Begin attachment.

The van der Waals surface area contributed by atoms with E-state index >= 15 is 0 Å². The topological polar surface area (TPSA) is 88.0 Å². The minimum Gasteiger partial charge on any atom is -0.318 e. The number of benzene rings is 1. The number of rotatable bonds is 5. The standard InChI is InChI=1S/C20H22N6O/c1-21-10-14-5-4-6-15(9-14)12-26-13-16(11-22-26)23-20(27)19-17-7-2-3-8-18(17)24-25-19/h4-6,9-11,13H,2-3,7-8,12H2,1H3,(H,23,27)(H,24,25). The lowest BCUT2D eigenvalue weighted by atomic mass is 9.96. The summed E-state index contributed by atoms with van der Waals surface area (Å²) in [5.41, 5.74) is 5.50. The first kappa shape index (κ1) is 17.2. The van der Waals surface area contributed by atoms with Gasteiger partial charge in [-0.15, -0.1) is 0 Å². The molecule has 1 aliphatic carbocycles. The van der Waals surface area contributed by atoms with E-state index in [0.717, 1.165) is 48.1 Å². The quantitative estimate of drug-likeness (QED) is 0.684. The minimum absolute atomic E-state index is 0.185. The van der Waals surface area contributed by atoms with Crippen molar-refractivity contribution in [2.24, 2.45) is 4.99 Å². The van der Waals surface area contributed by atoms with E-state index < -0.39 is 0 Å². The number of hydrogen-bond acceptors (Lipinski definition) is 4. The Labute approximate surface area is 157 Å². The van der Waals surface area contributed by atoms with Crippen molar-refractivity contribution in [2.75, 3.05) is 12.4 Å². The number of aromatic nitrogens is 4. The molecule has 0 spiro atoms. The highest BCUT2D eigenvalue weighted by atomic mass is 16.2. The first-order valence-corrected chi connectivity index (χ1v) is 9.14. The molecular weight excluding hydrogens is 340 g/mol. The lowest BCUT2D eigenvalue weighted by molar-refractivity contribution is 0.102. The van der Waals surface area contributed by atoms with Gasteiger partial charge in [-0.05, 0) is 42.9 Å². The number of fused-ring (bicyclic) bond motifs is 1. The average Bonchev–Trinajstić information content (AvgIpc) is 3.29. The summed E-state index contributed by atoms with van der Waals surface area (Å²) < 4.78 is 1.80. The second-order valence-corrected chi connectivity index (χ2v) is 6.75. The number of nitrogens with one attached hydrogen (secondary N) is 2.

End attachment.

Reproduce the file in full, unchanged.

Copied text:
The van der Waals surface area contributed by atoms with E-state index >= 15 is 0 Å². The topological polar surface area (TPSA) is 88.0 Å². The minimum Gasteiger partial charge on any atom is -0.318 e. The number of benzene rings is 1. The number of rotatable bonds is 5. The standard InChI is InChI=1S/C20H22N6O/c1-21-10-14-5-4-6-15(9-14)12-26-13-16(11-22-26)23-20(27)19-17-7-2-3-8-18(17)24-25-19/h4-6,9-11,13H,2-3,7-8,12H2,1H3,(H,23,27)(H,24,25). The lowest BCUT2D eigenvalue weighted by atomic mass is 9.96. The summed E-state index contributed by atoms with van der Waals surface area (Å²) in [5.41, 5.74) is 5.50. The first kappa shape index (κ1) is 17.2. The van der Waals surface area contributed by atoms with Gasteiger partial charge in [-0.15, -0.1) is 0 Å². The molecule has 1 aliphatic carbocycles. The van der Waals surface area contributed by atoms with E-state index in [0.717, 1.165) is 48.1 Å². The quantitative estimate of drug-likeness (QED) is 0.684. The minimum absolute atomic E-state index is 0.185. The van der Waals surface area contributed by atoms with Crippen molar-refractivity contribution in [2.24, 2.45) is 4.99 Å². The van der Waals surface area contributed by atoms with E-state index < -0.39 is 0 Å². The number of hydrogen-bond acceptors (Lipinski definition) is 4. The Labute approximate surface area is 157 Å². The van der Waals surface area contributed by atoms with Crippen molar-refractivity contribution in [2.75, 3.05) is 12.4 Å². The number of aromatic nitrogens is 4. The molecule has 0 spiro atoms. The highest BCUT2D eigenvalue weighted by atomic mass is 16.2. The first-order valence-corrected chi connectivity index (χ1v) is 9.14. The molecular weight excluding hydrogens is 340 g/mol. The lowest BCUT2D eigenvalue weighted by molar-refractivity contribution is 0.102. The van der Waals surface area contributed by atoms with Gasteiger partial charge in [-0.05, 0) is 42.9 Å². The number of fused-ring (bicyclic) bond motifs is 1. The average Bonchev–Trinajstić information content (AvgIpc) is 3.29. The summed E-state index contributed by atoms with van der Waals surface area (Å²) < 4.78 is 1.80. The second-order valence-corrected chi connectivity index (χ2v) is 6.75. The number of nitrogens with one attached hydrogen (secondary N) is 2.